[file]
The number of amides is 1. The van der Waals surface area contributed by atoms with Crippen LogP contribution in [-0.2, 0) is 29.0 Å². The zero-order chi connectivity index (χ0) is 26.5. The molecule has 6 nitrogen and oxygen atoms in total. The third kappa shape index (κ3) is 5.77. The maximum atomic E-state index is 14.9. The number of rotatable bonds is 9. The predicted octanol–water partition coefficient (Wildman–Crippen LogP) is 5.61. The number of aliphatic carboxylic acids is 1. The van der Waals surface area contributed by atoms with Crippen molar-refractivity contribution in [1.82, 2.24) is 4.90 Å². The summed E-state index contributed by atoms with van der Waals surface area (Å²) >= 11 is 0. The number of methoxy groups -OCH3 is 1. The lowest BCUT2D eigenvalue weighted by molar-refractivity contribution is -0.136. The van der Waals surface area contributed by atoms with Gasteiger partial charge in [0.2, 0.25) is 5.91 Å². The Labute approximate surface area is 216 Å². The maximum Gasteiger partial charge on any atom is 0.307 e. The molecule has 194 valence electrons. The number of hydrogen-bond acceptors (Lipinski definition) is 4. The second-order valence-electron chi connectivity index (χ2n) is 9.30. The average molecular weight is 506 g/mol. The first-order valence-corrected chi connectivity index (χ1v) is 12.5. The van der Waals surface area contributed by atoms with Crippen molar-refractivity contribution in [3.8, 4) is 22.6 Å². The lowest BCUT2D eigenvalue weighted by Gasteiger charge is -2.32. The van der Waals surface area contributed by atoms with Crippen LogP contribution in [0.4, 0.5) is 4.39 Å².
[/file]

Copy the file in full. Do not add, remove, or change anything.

The number of amides is 1. The van der Waals surface area contributed by atoms with Crippen LogP contribution in [-0.2, 0) is 29.0 Å². The zero-order chi connectivity index (χ0) is 26.5. The molecule has 6 nitrogen and oxygen atoms in total. The third kappa shape index (κ3) is 5.77. The maximum atomic E-state index is 14.9. The number of rotatable bonds is 9. The predicted octanol–water partition coefficient (Wildman–Crippen LogP) is 5.61. The number of aliphatic carboxylic acids is 1. The van der Waals surface area contributed by atoms with Crippen molar-refractivity contribution in [1.82, 2.24) is 4.90 Å². The summed E-state index contributed by atoms with van der Waals surface area (Å²) >= 11 is 0. The number of methoxy groups -OCH3 is 1. The lowest BCUT2D eigenvalue weighted by molar-refractivity contribution is -0.136. The van der Waals surface area contributed by atoms with Gasteiger partial charge in [0.2, 0.25) is 5.91 Å². The Labute approximate surface area is 216 Å². The maximum Gasteiger partial charge on any atom is 0.307 e. The molecule has 194 valence electrons. The number of hydrogen-bond acceptors (Lipinski definition) is 4. The second-order valence-electron chi connectivity index (χ2n) is 9.30. The average molecular weight is 506 g/mol. The first-order valence-corrected chi connectivity index (χ1v) is 12.5. The van der Waals surface area contributed by atoms with Crippen molar-refractivity contribution in [3.8, 4) is 22.6 Å². The lowest BCUT2D eigenvalue weighted by Gasteiger charge is -2.32. The van der Waals surface area contributed by atoms with Crippen LogP contribution in [0.4, 0.5) is 4.39 Å².